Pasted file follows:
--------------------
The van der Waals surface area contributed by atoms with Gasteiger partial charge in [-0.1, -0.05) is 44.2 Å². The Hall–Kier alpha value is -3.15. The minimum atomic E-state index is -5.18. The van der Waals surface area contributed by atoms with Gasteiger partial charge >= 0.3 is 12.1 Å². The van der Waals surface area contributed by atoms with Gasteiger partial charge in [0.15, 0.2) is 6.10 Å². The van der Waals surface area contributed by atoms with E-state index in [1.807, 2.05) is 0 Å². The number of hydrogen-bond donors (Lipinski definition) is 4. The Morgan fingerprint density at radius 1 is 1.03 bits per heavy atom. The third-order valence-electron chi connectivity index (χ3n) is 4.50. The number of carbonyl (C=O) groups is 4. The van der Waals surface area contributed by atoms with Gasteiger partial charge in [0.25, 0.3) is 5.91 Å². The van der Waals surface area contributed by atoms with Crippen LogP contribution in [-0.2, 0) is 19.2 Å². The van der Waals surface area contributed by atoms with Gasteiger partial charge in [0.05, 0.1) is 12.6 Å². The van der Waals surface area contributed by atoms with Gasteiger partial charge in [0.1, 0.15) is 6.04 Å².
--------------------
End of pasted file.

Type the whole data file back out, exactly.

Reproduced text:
The van der Waals surface area contributed by atoms with Gasteiger partial charge in [-0.1, -0.05) is 44.2 Å². The Hall–Kier alpha value is -3.15. The minimum atomic E-state index is -5.18. The van der Waals surface area contributed by atoms with Gasteiger partial charge >= 0.3 is 12.1 Å². The van der Waals surface area contributed by atoms with Gasteiger partial charge in [0.15, 0.2) is 6.10 Å². The van der Waals surface area contributed by atoms with E-state index in [1.807, 2.05) is 0 Å². The number of hydrogen-bond donors (Lipinski definition) is 4. The Morgan fingerprint density at radius 1 is 1.03 bits per heavy atom. The third-order valence-electron chi connectivity index (χ3n) is 4.50. The number of carbonyl (C=O) groups is 4. The van der Waals surface area contributed by atoms with Gasteiger partial charge in [0.25, 0.3) is 5.91 Å². The van der Waals surface area contributed by atoms with Crippen LogP contribution in [-0.2, 0) is 19.2 Å². The van der Waals surface area contributed by atoms with Gasteiger partial charge in [0.05, 0.1) is 12.6 Å². The van der Waals surface area contributed by atoms with Gasteiger partial charge in [0.1, 0.15) is 6.04 Å².